Still, I hate avoiding sticking myself in a box, and I'm not afraid to seek out friendships. I've noticed that a lot of the people I see who consider themselves to be in a "friend group" don't really venture outside the pack very often. I've never had a pack to venture outside of, so I don't mind reaching out to new people whenever.

I'm not going to lie, when I hear people talking about all the fun they're going to have with their "friend group" over the weekend, part of me wishes I could be included in something like that. I do sometimes want to have the personality type that allows me to mesh perfectly into a clique. I couldn't tell you what it is about me, but there is some part of me that just happens to function better one-on-one with people.

I hated it all my life up until very recently, and that's because I've finally learned that not having a "friend group" is never going to be the same as not having friends.

SEE ALSO: To The Girls Who Float Between Friend Groups

Cover Image Credit: wordpress.com

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Supporting Late-Term Abortion Is Actually The Opposite Of Feminism

Feminism is about gender equality and women supporting women- so shouldn't we support the unborn women of tomorrow?

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Before you read this, if you are someone who feels strongly that abortions are the "right" choice and that supporting late-term abortions is a step for woman anywhere, I do not suggest you read this article. However, I do want to write that I support conditional abortions- situations where the birth can kill the mother or where conception occurred because of rape. If someone rapes you, that is not okay by any means, and a baby conceived of rape can be terminated by the mother to avoid PTSD, anxiety, depression, panic attacks, and any other mental health diagnoses. Of course, if a woman can bring a baby into the world to keep or give up for adoption, even if it was the product of rape, she should seek life for the innocent child rather than death. And what a rape victim chooses to do is neither here nor there- and it damn well is not anyone else's business.

So why should it be my business (or anyone's) if women have late-term abortions? Agreeing to murder out of convenience should not be societally accepted as okay. When the law passed in New York for late-term abortions, I did not picture 39-week pregnant women rushing to Planned Parenthood to abort their child because they got cold feet. I highly doubt that is the exact scenario for which the law went into effect for, and that was more so intended for women who did not realize they were pregnant and missed the time period to get a legal abortion.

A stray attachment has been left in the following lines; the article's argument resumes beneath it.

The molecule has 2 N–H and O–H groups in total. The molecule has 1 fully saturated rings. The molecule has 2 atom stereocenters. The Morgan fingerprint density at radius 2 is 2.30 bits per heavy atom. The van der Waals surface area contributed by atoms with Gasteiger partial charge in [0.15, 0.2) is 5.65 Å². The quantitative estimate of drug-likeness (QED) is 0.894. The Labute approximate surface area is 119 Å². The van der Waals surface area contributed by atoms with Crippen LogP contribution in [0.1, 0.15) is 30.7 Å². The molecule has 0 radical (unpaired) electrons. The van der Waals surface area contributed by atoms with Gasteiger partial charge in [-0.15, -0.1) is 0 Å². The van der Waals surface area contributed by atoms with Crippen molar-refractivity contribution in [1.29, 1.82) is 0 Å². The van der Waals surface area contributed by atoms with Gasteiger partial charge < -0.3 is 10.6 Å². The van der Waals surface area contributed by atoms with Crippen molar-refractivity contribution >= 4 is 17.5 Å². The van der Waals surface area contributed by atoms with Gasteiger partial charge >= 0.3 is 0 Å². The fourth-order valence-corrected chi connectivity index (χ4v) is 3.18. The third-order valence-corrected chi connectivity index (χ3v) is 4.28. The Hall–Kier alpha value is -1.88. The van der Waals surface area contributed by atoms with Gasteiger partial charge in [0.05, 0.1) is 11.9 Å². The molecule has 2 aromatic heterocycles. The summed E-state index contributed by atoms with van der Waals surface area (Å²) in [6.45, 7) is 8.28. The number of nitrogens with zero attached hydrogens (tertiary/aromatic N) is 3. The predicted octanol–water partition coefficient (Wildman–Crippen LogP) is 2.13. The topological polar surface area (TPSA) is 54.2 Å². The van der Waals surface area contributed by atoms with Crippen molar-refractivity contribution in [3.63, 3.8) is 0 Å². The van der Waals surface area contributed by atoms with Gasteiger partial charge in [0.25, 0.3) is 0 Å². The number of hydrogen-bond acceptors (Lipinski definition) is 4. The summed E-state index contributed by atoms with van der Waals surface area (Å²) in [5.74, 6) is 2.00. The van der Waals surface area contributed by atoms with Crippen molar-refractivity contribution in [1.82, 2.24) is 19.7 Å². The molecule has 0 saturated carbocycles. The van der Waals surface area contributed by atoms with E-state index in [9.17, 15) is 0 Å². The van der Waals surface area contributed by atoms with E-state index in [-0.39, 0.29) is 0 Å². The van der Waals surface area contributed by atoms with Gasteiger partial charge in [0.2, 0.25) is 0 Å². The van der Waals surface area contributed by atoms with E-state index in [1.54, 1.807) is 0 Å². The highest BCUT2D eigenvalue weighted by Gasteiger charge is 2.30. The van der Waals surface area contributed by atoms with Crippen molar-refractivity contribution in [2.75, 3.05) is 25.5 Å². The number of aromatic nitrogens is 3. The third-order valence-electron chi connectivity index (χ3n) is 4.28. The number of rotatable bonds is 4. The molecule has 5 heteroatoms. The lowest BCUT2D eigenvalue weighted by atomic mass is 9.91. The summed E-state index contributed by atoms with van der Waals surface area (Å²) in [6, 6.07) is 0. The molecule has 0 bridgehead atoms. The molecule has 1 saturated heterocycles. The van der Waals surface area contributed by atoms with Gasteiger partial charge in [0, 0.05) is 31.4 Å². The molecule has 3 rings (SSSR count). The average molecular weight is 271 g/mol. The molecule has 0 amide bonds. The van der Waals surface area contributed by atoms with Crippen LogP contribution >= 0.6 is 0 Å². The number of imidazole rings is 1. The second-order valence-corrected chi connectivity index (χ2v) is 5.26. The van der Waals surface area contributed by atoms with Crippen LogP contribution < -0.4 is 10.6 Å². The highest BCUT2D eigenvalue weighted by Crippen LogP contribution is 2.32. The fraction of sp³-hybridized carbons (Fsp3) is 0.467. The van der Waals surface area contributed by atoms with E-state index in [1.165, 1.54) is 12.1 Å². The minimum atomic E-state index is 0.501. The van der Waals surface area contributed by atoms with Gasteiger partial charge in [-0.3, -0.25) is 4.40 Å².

Not that I support early-term abortion, because all abortion is the same regardless of when it happens during the pregnancy. Killing someone sooner rather than later does not make it less worse.

Excuses about how women are not ready to be mothers, do not have the financial means, would ruin their futures, they would get kicked out, lose their bodies, etc. are just that- excuses. Carrying a child for nine months might be an inconvenience, but killing someone will be on your conscience forever. If murders pleaded their motives to police as a way to justify what they did (excluding self-defense), what difference is it if a woman kills her unborn child?

Planned Parenthood might be taboo and have a stigma attached to it, but it does so much more than kill babies. Planned Parenthood is a place where girls can go to see OB/GYNO, get birth control, and learn about safe sex, protection, STDs, etc. Instead of stigmatizing it, young women should be encouraged to go to this institution for woman and feminism. Let high school health classes plan field trips there so that everyone becomes more educated on female health (boys included!). Female health education is very limited, especially in school, and many women feel that an abortion is their only way out, however, it's not. By becoming more educated, the rate of teen pregnancies can go down, as well as the need for abortions. Women educating other women should be the goal of Planned Parenthood, and abortions should be reserved for those who got raped or whose pregnancy cause death, health complications, etc.

Abortion might be giving women a choice- but who is giving the unborn babies a choice?

And of course the only way to 100% prevent pregnancy is abstinence, and if that is your choice then good for you, and if you choose to have sexual intercourse, good for you too. Be safe. No slut shaming here. Women need to continue supporting other women, regardless of their sex life. Women who have abortions are not "whores" and should not be labeled as such- they are just people whose biology reacted to another person's biology.

If you truly do not want to have a baby, please please please give it up for adoption and do not kill it. It did nothing wrong, and yeah, it might be a little inconvenient to be pregnant, especially if you are in school, but there are hundreds of thousands of people that would love nothing more than to raise your baby. Be a woman supporting other woman and give the gift of motherhood.

If you take away anything from this article it's this: